Land dealings get look

Staff WriterMarch 10, 2004 

State Rep. Lucy Allen said she sought to help Franklin County enhance its airport runway when she introduced a bill last year to give the county more power in acquiring land for public use.

Allen and her husband, Felix, a Raleigh accountant, own 215 acres west of the airport that the county considered for an industrial park several years ago. Allen said she operated against her interests in introducing the bill at the county's request. "I can't imagine any landowner wanting land condemned any quicker," said Allen, a freshman Democrat from Louisburg.

The bill would have given the county "quick take" rights, which means the county could move forward with developing the land against the owner's will as long as it set aside money equal to the land's appraised value. The owner could negotiate or sue for a better price, but the land would have been taken by then.

In the end, the legislation wasn't needed. County officials realized that the state already had given them quick-take powers about 10 years ago.

The land the county sought wasn't the Allens'. Economic Development Director Ronnie Goswick said the county needed about 60 acres on the airport's south end to extend landing lights and allow the county to lengthen the runway. That would help attract traffic, particularly corporate aircraft. The county is acquiring the land after reaching an agreement with the landowner.

Such expansion could lead to one possible benefit that Allen said she didn't foresee: She and her husband's nearby land might gain in value.

Allen said she and her husband are learning quickly that her position draws more scrutiny to their land dealings. In the past few months, she and her husband have had to respond to questions about selling easements on 400 acres along Sandy Creek to a conservation group that her husband used to head. The Tar River Land Conservancy sought about $1 million in state and federal grants to buy the easements.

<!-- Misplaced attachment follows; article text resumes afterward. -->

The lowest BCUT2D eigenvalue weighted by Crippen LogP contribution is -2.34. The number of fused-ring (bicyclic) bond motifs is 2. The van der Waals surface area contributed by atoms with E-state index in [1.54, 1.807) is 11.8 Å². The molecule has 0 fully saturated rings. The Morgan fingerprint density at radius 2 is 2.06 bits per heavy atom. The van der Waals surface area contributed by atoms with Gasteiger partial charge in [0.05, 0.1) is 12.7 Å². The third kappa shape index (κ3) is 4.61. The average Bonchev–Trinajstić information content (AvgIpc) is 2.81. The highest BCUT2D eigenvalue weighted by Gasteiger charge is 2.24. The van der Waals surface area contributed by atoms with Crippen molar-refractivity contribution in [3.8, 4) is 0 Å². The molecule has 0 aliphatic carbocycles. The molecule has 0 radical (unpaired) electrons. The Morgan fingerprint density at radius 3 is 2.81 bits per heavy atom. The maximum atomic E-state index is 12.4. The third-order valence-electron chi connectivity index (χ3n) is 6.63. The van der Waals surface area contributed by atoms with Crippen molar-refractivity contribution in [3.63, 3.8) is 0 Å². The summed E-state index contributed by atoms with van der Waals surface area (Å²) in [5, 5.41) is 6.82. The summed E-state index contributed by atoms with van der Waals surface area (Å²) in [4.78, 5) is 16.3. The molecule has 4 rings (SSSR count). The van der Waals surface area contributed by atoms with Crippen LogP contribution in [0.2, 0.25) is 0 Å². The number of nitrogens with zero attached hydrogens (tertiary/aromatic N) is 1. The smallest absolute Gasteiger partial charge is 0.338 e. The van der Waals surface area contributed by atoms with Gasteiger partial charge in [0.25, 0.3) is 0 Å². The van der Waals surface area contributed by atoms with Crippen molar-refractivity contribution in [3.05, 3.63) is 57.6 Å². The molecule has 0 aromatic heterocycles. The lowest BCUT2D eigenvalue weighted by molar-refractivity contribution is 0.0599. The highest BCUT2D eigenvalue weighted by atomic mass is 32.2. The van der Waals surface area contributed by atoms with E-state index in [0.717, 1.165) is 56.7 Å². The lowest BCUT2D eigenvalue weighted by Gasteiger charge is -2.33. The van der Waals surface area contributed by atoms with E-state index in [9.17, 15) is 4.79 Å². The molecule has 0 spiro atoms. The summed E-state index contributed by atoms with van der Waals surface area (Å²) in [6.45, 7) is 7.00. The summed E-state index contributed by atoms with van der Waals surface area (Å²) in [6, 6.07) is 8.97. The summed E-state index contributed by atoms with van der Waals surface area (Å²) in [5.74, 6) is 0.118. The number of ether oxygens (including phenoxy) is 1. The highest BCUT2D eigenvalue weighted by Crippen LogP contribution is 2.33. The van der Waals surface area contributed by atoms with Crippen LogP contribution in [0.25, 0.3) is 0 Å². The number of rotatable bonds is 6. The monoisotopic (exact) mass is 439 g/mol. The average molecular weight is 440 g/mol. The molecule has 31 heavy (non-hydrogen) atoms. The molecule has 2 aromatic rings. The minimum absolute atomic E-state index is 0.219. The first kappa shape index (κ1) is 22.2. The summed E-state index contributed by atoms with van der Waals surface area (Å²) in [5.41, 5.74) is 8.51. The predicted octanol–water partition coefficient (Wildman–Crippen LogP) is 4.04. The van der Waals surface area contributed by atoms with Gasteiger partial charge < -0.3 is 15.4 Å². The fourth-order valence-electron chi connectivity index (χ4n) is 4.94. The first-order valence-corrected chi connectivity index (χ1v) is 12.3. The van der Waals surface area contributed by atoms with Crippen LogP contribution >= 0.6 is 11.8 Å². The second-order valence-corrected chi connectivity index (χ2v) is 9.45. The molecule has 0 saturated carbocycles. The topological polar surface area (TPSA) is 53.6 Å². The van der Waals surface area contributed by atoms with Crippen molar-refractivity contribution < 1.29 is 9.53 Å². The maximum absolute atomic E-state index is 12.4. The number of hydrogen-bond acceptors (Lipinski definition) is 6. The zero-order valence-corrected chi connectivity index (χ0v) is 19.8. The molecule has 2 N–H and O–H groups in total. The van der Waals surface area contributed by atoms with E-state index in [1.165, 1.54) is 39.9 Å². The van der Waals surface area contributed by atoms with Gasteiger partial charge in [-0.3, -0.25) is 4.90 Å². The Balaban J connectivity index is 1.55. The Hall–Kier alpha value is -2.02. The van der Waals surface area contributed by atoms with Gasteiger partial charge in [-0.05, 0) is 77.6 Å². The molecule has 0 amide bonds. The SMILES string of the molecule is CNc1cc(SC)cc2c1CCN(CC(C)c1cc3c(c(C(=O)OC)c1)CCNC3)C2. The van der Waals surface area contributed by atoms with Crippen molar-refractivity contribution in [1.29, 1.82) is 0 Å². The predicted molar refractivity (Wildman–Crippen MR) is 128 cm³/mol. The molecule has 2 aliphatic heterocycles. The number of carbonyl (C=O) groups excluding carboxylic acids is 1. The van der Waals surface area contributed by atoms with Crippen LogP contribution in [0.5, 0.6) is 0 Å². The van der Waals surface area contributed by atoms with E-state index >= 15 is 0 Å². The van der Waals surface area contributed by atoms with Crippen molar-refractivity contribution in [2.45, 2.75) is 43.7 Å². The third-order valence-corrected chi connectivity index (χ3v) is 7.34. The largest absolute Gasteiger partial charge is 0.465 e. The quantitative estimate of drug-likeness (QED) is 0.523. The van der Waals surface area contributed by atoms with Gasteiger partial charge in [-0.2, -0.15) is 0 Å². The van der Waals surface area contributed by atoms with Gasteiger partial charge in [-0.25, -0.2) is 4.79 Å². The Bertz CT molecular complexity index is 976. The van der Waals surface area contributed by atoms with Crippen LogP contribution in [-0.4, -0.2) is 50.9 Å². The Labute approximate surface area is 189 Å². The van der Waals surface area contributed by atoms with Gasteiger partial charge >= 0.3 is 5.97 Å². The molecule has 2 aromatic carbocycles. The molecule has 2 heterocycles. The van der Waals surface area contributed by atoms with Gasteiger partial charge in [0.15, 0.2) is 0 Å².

Felix Allen stepped down before the government money was awarded to avoid an appearance of a conflict of interest.

Checks still coming

An audit released Tuesday found that the state treasurer is having difficulty keeping track of retirees who have died.

At least 25 people reported dead on the Social Security Death Index Web site were still receiving checks, the auditor said, and the treasurer's staff, which sends out retirement checks, had some evidence to suggest many had died.

The treasurer's office said it has revised procedures so staffers learn sooner when retirees die, and it plans to beef up internal auditing to make sure payments are properly paid.

Candidacies announced

* State Court of Appeals Judge John M. Tyson said Tuesday he would run for the state Supreme Court. A Cumberland County native and Campbell University law school graduate, Tyson won election to the appellate court in 2000. His career includes being a corporate and private lawyer, but he has also worked as a high school teacher, probation officer and special deputy.

* Former state Rep. Robert Brawley of Mooresville announced his candidacy for state insurance commissioner at the state GOP headquarters in Raleigh on Tuesday.

By staff writer Dan Kane, who can be reached at 829-4861 or dkane@newsobserver.com.

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